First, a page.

Security boost for Singapore Strait

Updated On: May 31, 2005

Batam – Ships plying the Singapore Strait can hope for better security following the launch of a joint monitoring system in the area by the Singapore and Indonesian navies. The system will allow the two navies to share surveillance information about the sea lane, which is located between Singapore and Batam island, electronically.

     For example, Indonesia’s naval base at Batam can find out, at any time of the day, the identity, speed and course of each ship passing through the strait at the same time as the Republic of Singapore Navy gets such data. 
    The two navies will also be able to exchange e-mail, making it easier for them to coordinate patrols. In the past, phone, fax and radio were used to send the data.  
    Project Surpic (short for surface picture) was launched by Indonesian Naval Chief of Staff Admiral Slamet Subijanto and Singapore’s Navy chief, Rear Admiral Ronnie Tay, at the Indonesian naval base in Batam on May 27.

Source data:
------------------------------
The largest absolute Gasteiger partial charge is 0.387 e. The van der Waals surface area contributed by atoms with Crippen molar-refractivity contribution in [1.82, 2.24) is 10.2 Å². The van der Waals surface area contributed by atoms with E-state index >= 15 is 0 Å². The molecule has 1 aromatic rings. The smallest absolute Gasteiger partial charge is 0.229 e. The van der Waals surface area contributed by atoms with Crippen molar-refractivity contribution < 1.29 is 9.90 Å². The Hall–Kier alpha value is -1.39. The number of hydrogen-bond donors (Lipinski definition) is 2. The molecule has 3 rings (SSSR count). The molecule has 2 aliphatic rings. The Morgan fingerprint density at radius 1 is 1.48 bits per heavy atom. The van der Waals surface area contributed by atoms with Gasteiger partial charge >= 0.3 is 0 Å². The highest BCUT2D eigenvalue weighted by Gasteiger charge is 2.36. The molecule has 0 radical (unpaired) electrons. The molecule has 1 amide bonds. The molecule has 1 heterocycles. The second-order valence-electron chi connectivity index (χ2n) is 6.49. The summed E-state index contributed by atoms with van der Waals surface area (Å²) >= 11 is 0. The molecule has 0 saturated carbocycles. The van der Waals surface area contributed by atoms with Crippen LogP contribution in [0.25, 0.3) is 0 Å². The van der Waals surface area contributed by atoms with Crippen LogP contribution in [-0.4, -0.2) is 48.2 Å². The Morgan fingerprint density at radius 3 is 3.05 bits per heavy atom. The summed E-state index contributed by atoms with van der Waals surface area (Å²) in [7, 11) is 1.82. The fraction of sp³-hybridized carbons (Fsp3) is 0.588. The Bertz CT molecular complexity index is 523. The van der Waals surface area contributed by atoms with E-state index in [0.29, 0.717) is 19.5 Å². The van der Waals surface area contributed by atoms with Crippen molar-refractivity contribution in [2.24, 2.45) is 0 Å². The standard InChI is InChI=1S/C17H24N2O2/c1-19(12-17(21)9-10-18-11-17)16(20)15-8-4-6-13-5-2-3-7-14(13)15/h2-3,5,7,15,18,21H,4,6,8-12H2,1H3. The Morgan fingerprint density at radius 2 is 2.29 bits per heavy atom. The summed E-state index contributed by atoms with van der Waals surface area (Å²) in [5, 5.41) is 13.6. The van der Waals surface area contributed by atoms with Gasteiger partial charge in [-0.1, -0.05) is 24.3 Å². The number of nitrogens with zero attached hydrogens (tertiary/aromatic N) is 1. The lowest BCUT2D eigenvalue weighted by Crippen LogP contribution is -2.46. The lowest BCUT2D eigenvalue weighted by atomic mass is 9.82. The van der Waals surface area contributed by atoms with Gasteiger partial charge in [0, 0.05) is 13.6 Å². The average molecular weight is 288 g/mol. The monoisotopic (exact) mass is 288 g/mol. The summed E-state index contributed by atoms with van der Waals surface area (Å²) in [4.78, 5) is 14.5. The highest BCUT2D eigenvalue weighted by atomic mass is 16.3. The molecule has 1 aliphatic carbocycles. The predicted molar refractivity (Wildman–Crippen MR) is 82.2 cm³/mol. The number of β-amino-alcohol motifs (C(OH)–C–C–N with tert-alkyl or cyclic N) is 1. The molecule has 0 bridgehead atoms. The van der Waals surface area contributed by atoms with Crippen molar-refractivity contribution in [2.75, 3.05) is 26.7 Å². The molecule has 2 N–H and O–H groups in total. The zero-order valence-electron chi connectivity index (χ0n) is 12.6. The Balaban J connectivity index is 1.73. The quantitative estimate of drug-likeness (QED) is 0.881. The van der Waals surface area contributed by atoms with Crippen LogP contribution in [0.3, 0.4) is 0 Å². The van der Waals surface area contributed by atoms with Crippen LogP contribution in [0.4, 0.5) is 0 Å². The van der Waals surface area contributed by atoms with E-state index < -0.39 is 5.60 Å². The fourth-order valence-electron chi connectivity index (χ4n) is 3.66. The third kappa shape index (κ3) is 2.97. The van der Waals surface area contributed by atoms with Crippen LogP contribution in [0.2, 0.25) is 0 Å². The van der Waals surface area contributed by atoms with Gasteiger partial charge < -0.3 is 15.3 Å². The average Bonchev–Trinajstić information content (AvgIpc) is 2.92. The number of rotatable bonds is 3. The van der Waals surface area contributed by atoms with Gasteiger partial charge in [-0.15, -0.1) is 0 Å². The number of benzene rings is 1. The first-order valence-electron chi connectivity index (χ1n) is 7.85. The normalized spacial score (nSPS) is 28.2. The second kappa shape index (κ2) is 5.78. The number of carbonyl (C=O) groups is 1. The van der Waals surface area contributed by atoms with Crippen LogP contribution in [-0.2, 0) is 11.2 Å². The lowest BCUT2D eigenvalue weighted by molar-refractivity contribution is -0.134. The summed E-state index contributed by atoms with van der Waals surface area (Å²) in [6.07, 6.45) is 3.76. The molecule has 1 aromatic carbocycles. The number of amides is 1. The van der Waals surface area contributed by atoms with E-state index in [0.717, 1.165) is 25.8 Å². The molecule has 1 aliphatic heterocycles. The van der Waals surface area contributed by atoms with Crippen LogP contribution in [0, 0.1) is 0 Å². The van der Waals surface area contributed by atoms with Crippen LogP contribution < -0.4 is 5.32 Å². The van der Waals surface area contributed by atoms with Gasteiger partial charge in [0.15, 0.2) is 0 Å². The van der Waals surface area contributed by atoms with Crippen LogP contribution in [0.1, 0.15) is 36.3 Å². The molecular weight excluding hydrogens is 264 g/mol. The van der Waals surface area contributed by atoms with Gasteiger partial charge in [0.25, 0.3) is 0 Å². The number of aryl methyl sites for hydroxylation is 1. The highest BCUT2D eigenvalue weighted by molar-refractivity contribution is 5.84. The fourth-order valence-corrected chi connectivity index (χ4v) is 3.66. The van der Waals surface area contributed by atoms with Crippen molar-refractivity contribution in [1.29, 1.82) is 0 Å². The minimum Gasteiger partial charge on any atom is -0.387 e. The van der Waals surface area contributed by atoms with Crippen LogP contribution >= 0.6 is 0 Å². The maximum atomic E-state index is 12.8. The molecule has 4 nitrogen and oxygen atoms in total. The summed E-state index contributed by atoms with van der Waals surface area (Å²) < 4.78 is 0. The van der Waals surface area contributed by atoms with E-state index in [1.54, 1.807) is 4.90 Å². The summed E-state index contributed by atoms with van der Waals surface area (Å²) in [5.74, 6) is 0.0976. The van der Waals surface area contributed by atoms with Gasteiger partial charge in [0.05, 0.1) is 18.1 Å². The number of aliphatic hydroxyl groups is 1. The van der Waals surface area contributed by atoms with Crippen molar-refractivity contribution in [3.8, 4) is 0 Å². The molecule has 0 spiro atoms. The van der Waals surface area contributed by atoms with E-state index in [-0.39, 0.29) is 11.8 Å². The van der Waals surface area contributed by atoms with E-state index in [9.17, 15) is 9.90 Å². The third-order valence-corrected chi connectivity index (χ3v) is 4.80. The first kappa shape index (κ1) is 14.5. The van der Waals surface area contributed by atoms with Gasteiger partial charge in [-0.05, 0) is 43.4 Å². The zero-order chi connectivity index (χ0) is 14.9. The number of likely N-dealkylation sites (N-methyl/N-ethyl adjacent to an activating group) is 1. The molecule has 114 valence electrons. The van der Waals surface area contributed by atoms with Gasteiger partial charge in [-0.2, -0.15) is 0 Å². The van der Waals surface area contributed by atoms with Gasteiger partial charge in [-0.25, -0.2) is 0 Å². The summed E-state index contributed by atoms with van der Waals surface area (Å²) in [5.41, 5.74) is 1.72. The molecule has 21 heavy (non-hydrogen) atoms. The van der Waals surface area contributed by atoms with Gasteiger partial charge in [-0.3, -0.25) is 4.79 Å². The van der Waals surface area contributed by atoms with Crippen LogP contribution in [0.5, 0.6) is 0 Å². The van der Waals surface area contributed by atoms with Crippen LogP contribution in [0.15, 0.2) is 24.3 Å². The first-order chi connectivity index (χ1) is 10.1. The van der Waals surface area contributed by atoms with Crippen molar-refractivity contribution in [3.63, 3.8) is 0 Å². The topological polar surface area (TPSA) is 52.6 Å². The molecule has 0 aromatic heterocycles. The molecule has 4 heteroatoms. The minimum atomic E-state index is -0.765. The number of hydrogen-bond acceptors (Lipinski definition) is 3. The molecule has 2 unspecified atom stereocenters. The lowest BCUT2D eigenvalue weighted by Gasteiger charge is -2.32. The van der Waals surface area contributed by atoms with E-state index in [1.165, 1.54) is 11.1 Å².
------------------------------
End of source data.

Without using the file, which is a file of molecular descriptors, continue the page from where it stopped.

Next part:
Adm Subijanto said the system can also help the navies to anticipate any form of criminal acts in the strait, through which about 1,000 vessels pass through daily. "Now, there’s probably no target we can’t detect,” he said. 
    Rear Adm Tay added: “With this, the two navies will be better able to monitor the sea situation as well as exchange information on a real-time basis more efficiently and effectively.”  He said constant vigilance is needed to protect ships in the strait because they represent “attractive targets for terrorist groups that seek to make grand political statements, and also for sea robbers who seek to make a quick buck."
   According to the London-based International Maritime Bureau,  two pirate attacks took place in the Singapore Strait in the first three months of this year, compared to six attacks during the same period last year.

* Singapore, Indonesia share sea security info (The Straits Times, May 28)

* RI, Singapore navies launch joint marine monitoring system (Antara, May 27)